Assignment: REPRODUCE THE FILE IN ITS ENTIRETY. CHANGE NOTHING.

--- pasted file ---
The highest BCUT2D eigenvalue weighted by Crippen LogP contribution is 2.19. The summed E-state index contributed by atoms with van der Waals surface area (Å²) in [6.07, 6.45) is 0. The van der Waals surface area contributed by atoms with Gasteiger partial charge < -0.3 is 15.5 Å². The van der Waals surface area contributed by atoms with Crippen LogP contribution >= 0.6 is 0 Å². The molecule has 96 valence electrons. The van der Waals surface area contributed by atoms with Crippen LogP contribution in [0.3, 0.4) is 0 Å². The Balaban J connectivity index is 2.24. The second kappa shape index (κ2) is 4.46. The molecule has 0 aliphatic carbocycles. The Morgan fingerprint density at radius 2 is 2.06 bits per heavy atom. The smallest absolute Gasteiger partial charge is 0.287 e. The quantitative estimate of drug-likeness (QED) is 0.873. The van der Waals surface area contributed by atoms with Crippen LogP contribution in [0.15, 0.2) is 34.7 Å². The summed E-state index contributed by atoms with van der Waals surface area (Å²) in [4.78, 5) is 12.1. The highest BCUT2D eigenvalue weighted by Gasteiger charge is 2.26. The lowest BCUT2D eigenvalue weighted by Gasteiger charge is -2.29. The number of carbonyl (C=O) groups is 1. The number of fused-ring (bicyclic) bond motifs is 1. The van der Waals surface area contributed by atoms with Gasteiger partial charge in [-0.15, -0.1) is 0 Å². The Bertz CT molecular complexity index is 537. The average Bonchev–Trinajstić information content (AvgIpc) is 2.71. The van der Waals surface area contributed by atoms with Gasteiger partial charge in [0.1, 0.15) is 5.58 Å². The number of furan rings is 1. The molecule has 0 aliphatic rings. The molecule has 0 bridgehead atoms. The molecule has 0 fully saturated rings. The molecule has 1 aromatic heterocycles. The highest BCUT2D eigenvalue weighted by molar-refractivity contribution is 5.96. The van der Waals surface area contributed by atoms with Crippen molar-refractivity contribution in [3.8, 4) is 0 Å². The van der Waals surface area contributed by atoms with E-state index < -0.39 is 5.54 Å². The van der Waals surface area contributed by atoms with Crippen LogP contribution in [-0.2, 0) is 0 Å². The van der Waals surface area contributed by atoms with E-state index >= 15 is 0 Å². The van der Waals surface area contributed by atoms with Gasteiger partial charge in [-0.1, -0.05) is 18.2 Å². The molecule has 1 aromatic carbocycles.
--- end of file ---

The highest BCUT2D eigenvalue weighted by Crippen LogP contribution is 2.19. The summed E-state index contributed by atoms with van der Waals surface area (Å²) in [6.07, 6.45) is 0. The van der Waals surface area contributed by atoms with Gasteiger partial charge < -0.3 is 15.5 Å². The van der Waals surface area contributed by atoms with Crippen LogP contribution >= 0.6 is 0 Å². The molecule has 96 valence electrons. The van der Waals surface area contributed by atoms with Crippen LogP contribution in [0.3, 0.4) is 0 Å². The Balaban J connectivity index is 2.24. The second kappa shape index (κ2) is 4.46. The molecule has 0 aliphatic carbocycles. The Morgan fingerprint density at radius 2 is 2.06 bits per heavy atom. The smallest absolute Gasteiger partial charge is 0.287 e. The quantitative estimate of drug-likeness (QED) is 0.873. The van der Waals surface area contributed by atoms with Crippen LogP contribution in [0.15, 0.2) is 34.7 Å². The summed E-state index contributed by atoms with van der Waals surface area (Å²) in [4.78, 5) is 12.1. The highest BCUT2D eigenvalue weighted by Gasteiger charge is 2.26. The lowest BCUT2D eigenvalue weighted by Gasteiger charge is -2.29. The number of carbonyl (C=O) groups is 1. The number of fused-ring (bicyclic) bond motifs is 1. The van der Waals surface area contributed by atoms with Gasteiger partial charge in [-0.15, -0.1) is 0 Å². The Bertz CT molecular complexity index is 537. The average Bonchev–Trinajstić information content (AvgIpc) is 2.71. The van der Waals surface area contributed by atoms with Gasteiger partial charge in [0.1, 0.15) is 5.58 Å². The number of furan rings is 1. The molecule has 0 aliphatic rings. The molecule has 0 bridgehead atoms. The molecule has 0 fully saturated rings. The molecule has 1 aromatic heterocycles. The highest BCUT2D eigenvalue weighted by molar-refractivity contribution is 5.96. The van der Waals surface area contributed by atoms with Crippen molar-refractivity contribution in [3.8, 4) is 0 Å². The van der Waals surface area contributed by atoms with E-state index < -0.39 is 5.54 Å². The van der Waals surface area contributed by atoms with Crippen LogP contribution in [-0.2, 0) is 0 Å². The van der Waals surface area contributed by atoms with E-state index >= 15 is 0 Å². The van der Waals surface area contributed by atoms with Gasteiger partial charge in [-0.1, -0.05) is 18.2 Å². The molecule has 1 aromatic carbocycles.